Help on new distro choices?
Michael L Torrie
torriem at chem.byu.edu
Wed Aug 23 10:00:06 MDT 2006
On Wed, 2006-08-23 at 08:23 -0600, an unknown sender wrote:
> On Wed, Aug 23, 2006 at 07:37:59AM -0600, jeff wrote:
> > I had problems installing some newer distros on my laptop. Fedora Core
> > 5 Froze durring install. CentOS 4.3 finished installing, but would not
> > boot. Gentoo's default kernel had frame buffer issues with my video
> > card. The laptop is a dog, and I didn't have a couple of days for stuff
> > to compile, so I ended up reverting to Core 4 on it.
> > It seems like older systems are getting more difficult to get working
> > these days. When I do have the time... Gentoo is going back on it.
> > Fedora is just too slow on it.
> You might try just compiling a custom vanilla kernel for it. That more
> than anything would give a performance increase, then you could turn off
> needless services like RAID and postfix, etc.
Unfortunately, for a variety of reasons, compiling vanilla kernels is a
bad idea on fedora. It just won't work well with Fedora's hardware
detection, configuration, and hotplugging stuff.
I also challenge the idea that a vanilla kernel is going to be any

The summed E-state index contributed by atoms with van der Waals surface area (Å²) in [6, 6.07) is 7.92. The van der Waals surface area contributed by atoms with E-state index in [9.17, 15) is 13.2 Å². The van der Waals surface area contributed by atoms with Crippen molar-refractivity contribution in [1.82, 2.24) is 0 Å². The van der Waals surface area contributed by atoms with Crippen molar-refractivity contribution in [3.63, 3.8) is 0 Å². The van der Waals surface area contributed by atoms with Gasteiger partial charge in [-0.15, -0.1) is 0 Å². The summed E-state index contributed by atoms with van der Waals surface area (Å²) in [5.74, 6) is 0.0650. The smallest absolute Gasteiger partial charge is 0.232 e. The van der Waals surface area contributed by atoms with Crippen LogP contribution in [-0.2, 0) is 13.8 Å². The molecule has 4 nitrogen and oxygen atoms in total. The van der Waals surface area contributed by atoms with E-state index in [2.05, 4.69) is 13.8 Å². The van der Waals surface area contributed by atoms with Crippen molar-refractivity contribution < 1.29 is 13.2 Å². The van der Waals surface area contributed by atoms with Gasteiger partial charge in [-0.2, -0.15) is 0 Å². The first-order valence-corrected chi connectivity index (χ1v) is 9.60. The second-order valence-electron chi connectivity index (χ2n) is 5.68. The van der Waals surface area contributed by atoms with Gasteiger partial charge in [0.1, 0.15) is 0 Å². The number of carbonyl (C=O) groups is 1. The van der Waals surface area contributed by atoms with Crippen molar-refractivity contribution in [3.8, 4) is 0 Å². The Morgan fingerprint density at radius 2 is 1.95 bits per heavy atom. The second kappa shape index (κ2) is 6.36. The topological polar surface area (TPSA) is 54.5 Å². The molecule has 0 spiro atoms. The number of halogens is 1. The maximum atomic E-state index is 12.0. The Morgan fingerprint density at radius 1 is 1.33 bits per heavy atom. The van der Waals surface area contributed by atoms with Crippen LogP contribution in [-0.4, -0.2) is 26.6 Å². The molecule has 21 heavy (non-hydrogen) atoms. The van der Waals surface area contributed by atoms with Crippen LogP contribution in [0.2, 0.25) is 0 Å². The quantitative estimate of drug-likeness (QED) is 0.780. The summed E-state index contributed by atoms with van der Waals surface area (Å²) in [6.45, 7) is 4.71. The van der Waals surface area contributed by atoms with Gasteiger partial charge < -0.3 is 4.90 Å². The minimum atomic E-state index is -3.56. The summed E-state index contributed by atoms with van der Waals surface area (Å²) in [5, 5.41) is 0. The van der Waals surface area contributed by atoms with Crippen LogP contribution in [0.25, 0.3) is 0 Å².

faster than the Fedora stock kernel. Fedora ships with tons of driver
support, but by and large that is in modules and not in the main kernel
unless you use it. Even unused subsystems in the kernel are not going
to make that much of a difference.
If you do need custom features in fedora, the recommended procedure is
to build your own kernel rpm from Fedora sources, adding in the patches
and so forth you need. This has its own set of issues though. In my 8
years of using Linux as my primary system, I stopped compiling my own
kernels about 6 years ago, generally. The exception to this was when I
wanted to play around with Beagle and needed the new notify stuff. I
added the patch into the kernel source rpm and rebuild it that way
(takes a long time since kernel rpms build for 3 architectures usually
-- 586, 686, 686smp). But the beagle thing required more dependencies
than I wanted to deal with, so I put that off until we had stock kernels
with the notify stuff in it.
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